Story: It's the year 1925 and the Japanese reign over Korea. Cheon Man-deok (Choi Min-sik) is a hunter who lives on the Jirisan. The mountain
is worshipped by Koreans as is the giant tiger living there that is also regarded as the god of the mountain by some people. Man-deok has given up hunting since
he lost his wife on a hunt and instead picks herbs which he sells in town. His son Seok (Seong Yoo-bin) isn't happy with this life and rather would like to
join the hunters around Goo-gyeong (Jeong Man-sik) who are paid by the Japanese government and therefore lead a much better life. Governor Maezono (Ren Osugi)
wants to wipe out all tigers and wolves on the Jirisan, but he has found his master in the giant tiger living there. Numerous hunters have been torn apart trying
to kill the animal. But now the tiger's female and cubs have been shot and with their carcasses the hunters hope to lead the tiger into a trap. However, the tiger
proves to be extremely sharp and moreover has also become more aggressive because of his family having been killed off. No one is a match for him. Only
Man-deok could slay it, but he refuses to do so, especially since he shares a special bond with the animal.
Review: My interest in this movie, which deals with a hunter who follows into the footsteps of Ahab and maybe doesn't hunt Moby Dick, but a giant
tiger instead, was quite low to be honest. The 140 minutes running time is also rather off-putting. But "The Tiger" is completely different and also a lot
more than you might assume at first. The fact that a tiger is actually portraying the main character of the story, next to Choi Min-sik, and that this
actually works out should say a lot about the quality of this flick. Apart from the at times philosophical depth and the special relationship between
the two protagonists it's also impressive that the tiger can also be seen as the spirit of the country which isn't intimidated by the colonizing Japanese.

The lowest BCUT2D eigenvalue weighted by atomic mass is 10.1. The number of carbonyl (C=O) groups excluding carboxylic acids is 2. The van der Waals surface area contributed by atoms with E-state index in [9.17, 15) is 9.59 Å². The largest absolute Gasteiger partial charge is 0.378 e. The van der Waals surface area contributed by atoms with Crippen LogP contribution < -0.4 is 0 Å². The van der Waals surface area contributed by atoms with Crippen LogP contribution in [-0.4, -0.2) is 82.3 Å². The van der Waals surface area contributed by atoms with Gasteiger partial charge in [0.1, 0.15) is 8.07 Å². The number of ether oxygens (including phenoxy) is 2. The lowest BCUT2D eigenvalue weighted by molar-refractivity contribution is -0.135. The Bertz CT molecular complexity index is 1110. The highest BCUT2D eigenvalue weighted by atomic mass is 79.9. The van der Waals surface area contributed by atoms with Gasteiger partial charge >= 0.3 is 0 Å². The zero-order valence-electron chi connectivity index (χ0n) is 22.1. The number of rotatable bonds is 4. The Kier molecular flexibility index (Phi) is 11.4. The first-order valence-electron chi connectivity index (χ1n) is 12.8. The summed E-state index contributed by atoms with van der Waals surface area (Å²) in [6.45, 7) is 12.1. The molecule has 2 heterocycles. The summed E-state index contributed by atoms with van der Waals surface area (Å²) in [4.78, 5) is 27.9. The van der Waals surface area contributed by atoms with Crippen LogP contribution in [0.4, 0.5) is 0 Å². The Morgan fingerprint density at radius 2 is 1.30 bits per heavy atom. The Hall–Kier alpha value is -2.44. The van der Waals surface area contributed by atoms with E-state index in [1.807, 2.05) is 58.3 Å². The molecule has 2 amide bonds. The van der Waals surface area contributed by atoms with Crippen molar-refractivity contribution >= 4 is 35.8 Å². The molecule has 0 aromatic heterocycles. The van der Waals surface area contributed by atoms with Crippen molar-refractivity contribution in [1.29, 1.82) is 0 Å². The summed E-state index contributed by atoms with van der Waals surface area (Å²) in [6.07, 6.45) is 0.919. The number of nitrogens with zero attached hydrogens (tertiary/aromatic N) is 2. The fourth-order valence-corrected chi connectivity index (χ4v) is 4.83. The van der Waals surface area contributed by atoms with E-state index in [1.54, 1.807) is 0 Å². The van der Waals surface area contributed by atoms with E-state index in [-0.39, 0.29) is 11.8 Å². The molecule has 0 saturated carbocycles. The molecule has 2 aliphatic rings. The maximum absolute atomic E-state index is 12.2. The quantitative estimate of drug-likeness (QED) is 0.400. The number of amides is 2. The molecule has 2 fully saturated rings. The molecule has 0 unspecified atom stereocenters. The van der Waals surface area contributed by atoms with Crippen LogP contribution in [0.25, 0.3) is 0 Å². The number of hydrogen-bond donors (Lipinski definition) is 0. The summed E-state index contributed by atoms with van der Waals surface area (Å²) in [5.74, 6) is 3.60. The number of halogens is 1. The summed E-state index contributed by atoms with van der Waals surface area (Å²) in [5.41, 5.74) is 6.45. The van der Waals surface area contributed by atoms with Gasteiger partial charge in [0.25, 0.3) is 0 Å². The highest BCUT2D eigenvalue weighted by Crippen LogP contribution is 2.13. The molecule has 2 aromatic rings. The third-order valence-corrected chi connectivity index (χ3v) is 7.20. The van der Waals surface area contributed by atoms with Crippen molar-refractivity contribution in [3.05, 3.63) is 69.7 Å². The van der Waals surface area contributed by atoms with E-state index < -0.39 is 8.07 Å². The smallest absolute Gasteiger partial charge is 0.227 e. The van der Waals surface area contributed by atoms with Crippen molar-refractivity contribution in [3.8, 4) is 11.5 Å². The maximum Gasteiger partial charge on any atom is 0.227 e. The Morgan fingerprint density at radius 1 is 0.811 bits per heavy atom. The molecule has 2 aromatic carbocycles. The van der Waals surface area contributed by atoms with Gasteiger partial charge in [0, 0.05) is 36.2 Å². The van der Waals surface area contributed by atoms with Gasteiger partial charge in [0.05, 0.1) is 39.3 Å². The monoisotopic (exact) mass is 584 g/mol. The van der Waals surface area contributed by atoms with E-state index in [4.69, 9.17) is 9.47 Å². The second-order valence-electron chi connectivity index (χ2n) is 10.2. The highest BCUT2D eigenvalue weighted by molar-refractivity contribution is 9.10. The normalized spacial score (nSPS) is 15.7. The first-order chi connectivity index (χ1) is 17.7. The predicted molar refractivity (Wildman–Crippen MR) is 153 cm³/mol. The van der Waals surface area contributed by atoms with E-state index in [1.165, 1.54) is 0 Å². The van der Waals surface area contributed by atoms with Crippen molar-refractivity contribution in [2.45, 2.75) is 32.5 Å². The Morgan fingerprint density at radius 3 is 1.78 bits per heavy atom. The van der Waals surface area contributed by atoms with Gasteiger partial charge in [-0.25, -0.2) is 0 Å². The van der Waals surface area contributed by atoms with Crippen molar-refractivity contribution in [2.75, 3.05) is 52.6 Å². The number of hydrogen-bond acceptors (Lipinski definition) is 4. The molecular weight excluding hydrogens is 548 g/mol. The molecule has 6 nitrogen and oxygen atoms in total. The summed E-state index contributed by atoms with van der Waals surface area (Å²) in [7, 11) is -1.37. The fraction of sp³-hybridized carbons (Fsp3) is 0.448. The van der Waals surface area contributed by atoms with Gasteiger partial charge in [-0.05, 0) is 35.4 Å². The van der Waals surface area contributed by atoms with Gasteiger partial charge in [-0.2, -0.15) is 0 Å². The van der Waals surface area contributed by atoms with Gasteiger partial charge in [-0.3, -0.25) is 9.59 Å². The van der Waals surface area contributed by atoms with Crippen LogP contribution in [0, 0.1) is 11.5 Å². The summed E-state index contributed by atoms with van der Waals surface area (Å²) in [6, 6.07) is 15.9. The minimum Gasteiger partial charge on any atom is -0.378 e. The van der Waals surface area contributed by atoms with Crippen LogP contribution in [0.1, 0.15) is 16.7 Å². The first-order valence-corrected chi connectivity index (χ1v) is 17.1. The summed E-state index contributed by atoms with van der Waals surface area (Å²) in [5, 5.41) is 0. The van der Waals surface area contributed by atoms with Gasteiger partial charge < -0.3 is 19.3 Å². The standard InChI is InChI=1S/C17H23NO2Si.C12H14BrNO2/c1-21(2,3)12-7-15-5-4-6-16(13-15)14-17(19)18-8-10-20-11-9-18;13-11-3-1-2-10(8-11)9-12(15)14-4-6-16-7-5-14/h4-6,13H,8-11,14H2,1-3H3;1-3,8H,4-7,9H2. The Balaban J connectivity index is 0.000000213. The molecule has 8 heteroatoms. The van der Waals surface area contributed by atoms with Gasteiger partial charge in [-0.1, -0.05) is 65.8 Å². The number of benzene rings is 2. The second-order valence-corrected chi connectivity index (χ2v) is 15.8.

Thankfully, the movie lacks any nationalistic tone, though, which makes this allegory work on a more subtle level and also have a stronger impact.
It's truely amazing how authentic the tiger has been animated on the computer. Most importantly, it's not like we get to see him only every now and then
on screen. We constantly see him leap and scurry across the screen and it never looks cheap. Not just that, but director Park Hoon-jeong
("New World") even manages to bestow a soul upon the tiger. Just like Man-deok the tiger also has a background story and during one
of the many flashbacks it turns out that the two hunters have also run into each other before. And although both of them are responsible for the death of a
family member of the other it's not hatred for one another that unites the two, but mutual respect and a code of honor and ethics that has become a thing of
the past for the hunters working under the Japanese.
This relationship between the two protagonists makes "The Tiger" so extraordinary. Normally, a shallow revenge story would form an invisible bond between the
two hunters. But here, we can in fact relate to the tiger. Despite him tearing apart his enemies literally in the air, he is not a monster killing without
a reason, so that it needs to be taken down, but simply an animal that tries to survive. Granted, the way it takes out an entire army of hunters even makes
you believe that this animal might actually be a god-like being after all, but the story leaves no doubt that the tiger is more of a force of nature than
anything else. And since it is completely unnecessary to hunt down the poor animal we can barely have any pity for the hunters dropping like flies.
Man-deok on the other hand is an old-school hunter. He takes what the mountain offers him, even if he has to fight for it. But not anymore. Like the tiger
this makes him one of the last of his kind. Man-deok also has a tragic background story, which shows us why he is sort of a broken man. Choi Min-sik
("The Admiral: Roaring Currents", "I Saw the Devil") as usual manages
to add some extra layers to his role, but luckily the screenplay also provides him with a few facets. The other characters are interestingly elaborated
as well. Because aside from the Japanese General, whose fanatic hunt is getting preposterous, it's not easy to pinpoint a villain. Fitting this description
best is maybe the hunter played by Jeong Man-sik ("A Hard Day"), but at least at one point he manages to make us sympathize
With its many flashbacks the story has enough material to offer for things to be moving forward at all times and never becoming boring. Still, some scenes are actually drawn out too much so that the long running time isn't really justfied. The pictures, however, are beyond reproach. The mountain and the nature being part of it almost becomes a protagonist on their own and the wonderful snowy landscape with some red dots in it, after the tiger has been on a killing spree, are a feast for the eyes. A nice soundtrack underlines the events very aptly and although you might argue that a few scenes are maybe a bit too sappy they still work out perfectly. Particularly the ending is emotionally engaging and once more attests to the wonderful achievement of "The Tiger" to present an epic story whose alleged antagonists are after all kindred spirits.